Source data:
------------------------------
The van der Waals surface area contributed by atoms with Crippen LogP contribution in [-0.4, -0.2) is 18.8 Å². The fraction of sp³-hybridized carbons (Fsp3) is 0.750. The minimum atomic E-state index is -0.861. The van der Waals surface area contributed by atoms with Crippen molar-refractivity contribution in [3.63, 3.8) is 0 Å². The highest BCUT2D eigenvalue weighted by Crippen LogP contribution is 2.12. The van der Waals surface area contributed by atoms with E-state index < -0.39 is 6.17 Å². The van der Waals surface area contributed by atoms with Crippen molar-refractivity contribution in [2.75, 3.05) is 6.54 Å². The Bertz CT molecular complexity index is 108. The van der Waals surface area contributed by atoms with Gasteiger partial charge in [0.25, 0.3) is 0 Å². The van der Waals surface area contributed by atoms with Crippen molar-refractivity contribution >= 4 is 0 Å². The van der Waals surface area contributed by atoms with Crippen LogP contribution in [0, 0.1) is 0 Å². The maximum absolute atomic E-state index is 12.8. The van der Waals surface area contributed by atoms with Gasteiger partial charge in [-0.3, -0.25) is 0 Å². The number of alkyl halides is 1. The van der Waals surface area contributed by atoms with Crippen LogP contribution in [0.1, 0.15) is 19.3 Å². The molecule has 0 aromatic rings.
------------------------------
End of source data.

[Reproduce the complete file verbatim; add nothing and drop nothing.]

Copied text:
The van der Waals surface area contributed by atoms with Crippen LogP contribution in [-0.4, -0.2) is 18.8 Å². The fraction of sp³-hybridized carbons (Fsp3) is 0.750. The minimum atomic E-state index is -0.861. The van der Waals surface area contributed by atoms with Crippen molar-refractivity contribution in [3.63, 3.8) is 0 Å². The highest BCUT2D eigenvalue weighted by Crippen LogP contribution is 2.12. The van der Waals surface area contributed by atoms with E-state index < -0.39 is 6.17 Å². The van der Waals surface area contributed by atoms with Crippen molar-refractivity contribution in [2.75, 3.05) is 6.54 Å². The Bertz CT molecular complexity index is 108. The van der Waals surface area contributed by atoms with Gasteiger partial charge in [0.25, 0.3) is 0 Å². The van der Waals surface area contributed by atoms with Crippen molar-refractivity contribution >= 4 is 0 Å². The van der Waals surface area contributed by atoms with Crippen LogP contribution in [0, 0.1) is 0 Å². The maximum absolute atomic E-state index is 12.8. The van der Waals surface area contributed by atoms with Gasteiger partial charge in [-0.3, -0.25) is 0 Å². The number of alkyl halides is 1. The van der Waals surface area contributed by atoms with Crippen LogP contribution in [0.1, 0.15) is 19.3 Å². The molecule has 0 aromatic rings.